A federal judge yesterday struck down Obama-era regulations on royalty valuations for coal mined from public lands but kept parts of the rule related to oil and gas payments.
The 2016 rule by the Interior Department’s Office of Natural Resources Revenue aimed to rein in mining companies’ practice of selling coal at a discounted rate to their own subsidiaries, deflating the royalty fees owed to taxpayers for developing publicly owned fossil fuels.
The rule placed the royalty valuation on the first "arm’s length" sale of coal, or when the mining company sells it to an unaffiliated organization.
Sometimes companies or cooperatives both produce the coal and sell it to an affiliate that burns it at a power plant — meaning arm’s-length transactions don’t exist.
In those cases, the Obama rule proposed basing the value of the coal on the sale of electricity. Chief Judge Scott Skavdahl of the U.S. District Court for the District of Wyoming disagreed with that methodology.
“Trying to value coal based on the sale of electricity is akin to valuing wheat based on the sale of a cake; there may be a relationship between the two, but it is weak and several other factors potentially play a much larger role in determining the sales price of the end product," Skavdahl wrote in his opinion yesterday.
Parts of the rule dealing with ONRR’s method for valuing oil and gas, however, were “sufficiently supported,” Skavdahl wrote.
The judge, an Obama appointee, upheld the oil and gas provisions of the 2016 rule, including the discontinuation of a “Deep Water Policy” that defined the movement of oil and gas from the seafloor to an offshore platform as deductible “transportation,” instead of nondeductible “gathering" when calculating royalty fees.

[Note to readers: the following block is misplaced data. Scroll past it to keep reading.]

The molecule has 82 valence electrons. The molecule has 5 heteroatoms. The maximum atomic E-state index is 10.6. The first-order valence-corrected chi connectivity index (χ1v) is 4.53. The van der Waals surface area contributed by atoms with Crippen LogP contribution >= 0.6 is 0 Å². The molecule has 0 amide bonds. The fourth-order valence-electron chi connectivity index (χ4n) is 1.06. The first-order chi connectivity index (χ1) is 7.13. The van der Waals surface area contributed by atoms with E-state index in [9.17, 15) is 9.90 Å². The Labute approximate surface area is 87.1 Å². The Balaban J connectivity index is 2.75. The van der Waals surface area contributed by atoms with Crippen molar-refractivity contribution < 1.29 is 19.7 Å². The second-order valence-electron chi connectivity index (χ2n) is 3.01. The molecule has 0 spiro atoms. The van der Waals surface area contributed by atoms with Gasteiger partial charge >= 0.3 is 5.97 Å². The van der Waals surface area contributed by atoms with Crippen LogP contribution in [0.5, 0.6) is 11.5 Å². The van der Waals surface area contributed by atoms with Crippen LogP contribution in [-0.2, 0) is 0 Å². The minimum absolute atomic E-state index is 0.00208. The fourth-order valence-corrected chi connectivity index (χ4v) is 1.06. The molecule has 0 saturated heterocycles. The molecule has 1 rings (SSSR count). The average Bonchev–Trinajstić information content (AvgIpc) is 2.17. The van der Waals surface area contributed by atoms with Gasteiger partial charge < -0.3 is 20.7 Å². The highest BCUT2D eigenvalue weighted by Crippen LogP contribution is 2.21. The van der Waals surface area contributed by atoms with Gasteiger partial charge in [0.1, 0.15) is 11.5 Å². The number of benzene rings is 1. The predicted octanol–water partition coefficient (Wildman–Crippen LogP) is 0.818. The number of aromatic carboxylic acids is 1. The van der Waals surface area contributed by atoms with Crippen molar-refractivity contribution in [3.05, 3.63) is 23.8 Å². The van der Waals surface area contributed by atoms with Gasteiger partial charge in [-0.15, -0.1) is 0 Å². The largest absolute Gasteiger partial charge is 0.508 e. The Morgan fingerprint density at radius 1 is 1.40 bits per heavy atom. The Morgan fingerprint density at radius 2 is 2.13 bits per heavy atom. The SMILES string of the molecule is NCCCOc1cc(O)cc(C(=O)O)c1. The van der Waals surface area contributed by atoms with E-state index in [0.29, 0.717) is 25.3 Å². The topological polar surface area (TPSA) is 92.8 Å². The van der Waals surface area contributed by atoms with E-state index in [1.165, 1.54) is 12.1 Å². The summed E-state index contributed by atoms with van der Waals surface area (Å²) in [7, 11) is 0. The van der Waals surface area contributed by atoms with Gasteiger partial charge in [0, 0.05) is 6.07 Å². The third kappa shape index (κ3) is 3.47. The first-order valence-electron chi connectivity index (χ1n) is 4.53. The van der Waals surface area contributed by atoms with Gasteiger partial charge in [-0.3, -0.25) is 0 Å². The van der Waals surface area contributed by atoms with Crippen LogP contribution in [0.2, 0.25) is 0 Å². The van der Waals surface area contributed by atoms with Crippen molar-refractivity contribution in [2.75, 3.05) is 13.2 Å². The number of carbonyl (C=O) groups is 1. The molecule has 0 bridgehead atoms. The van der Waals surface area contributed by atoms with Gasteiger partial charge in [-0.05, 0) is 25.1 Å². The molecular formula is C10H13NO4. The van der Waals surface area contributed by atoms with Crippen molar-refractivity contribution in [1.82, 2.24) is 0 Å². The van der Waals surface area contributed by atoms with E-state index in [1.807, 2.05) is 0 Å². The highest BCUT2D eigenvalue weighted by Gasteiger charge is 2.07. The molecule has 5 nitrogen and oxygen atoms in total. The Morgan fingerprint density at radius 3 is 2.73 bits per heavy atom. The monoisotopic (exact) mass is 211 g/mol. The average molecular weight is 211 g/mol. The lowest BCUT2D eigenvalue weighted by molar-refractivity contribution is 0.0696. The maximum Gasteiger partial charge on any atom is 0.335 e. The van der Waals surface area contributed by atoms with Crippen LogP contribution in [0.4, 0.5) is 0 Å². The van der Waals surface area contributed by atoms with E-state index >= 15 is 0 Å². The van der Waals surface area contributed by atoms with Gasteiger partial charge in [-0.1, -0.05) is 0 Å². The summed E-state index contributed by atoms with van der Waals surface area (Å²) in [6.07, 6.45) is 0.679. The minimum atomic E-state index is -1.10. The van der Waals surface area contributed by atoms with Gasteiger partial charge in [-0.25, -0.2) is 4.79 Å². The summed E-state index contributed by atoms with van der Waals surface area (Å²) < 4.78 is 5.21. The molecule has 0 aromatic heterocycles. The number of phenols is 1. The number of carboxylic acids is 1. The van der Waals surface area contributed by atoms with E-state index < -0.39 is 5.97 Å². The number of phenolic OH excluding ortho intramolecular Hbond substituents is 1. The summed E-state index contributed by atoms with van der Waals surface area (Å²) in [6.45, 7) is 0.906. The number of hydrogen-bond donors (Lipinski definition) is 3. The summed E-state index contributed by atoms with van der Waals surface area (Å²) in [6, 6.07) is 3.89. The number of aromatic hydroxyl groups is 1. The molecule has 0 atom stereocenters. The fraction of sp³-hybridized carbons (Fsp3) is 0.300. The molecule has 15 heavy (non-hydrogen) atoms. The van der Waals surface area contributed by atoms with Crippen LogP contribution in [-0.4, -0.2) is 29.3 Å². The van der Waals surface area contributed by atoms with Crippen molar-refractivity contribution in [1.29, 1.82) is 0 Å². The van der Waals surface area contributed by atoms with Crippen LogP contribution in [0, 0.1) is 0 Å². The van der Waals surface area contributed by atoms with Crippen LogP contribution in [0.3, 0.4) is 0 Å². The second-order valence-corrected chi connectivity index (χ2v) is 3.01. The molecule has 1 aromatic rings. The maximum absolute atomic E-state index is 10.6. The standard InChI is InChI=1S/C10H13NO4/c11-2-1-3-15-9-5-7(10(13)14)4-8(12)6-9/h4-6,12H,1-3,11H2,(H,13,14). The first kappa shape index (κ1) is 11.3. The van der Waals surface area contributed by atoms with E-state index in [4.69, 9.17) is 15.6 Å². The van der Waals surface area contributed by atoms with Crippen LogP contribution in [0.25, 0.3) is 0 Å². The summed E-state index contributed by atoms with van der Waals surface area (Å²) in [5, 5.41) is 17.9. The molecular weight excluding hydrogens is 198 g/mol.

“ONRR explained why it decided it was better to cancel the Deep Water Policy,” Skavdahl wrote. “ONRR concluded the policy has largely served its original purpose of incentivizing deepwater leasing and development.”
Ashley Burke, spokesperson for the National Mining Association industry group, applauded the decision. “Returning to the pre-2016 rule valuation restores much-needed clarity and business certainty,” she said in an email.
Lawyers for environmental groups involved in the litigation were not immediately available for comment. Interior did not respond to a request for comment.
The Obama-era valuation rule has been the subject of litigation since it was finalized in 2016. But lawsuits challenging the initial rule were voluntarily dismissed after the Trump administration gutted the regulation.
In 2019, the U.S. District Court for the Northern District of California struck down the Trump-era repeal on the grounds that ONRR had violated the Administrative Procedure Act, which governs federal rulemaking. Oil, gas and coal companies and energy-rich states quickly revived their challenges to the Obama rule.
The Trump administration went on to propose its own fossil fuel royalty valuation rule. But President Biden’s Interior axed the measure in June (Greenwire, June 10).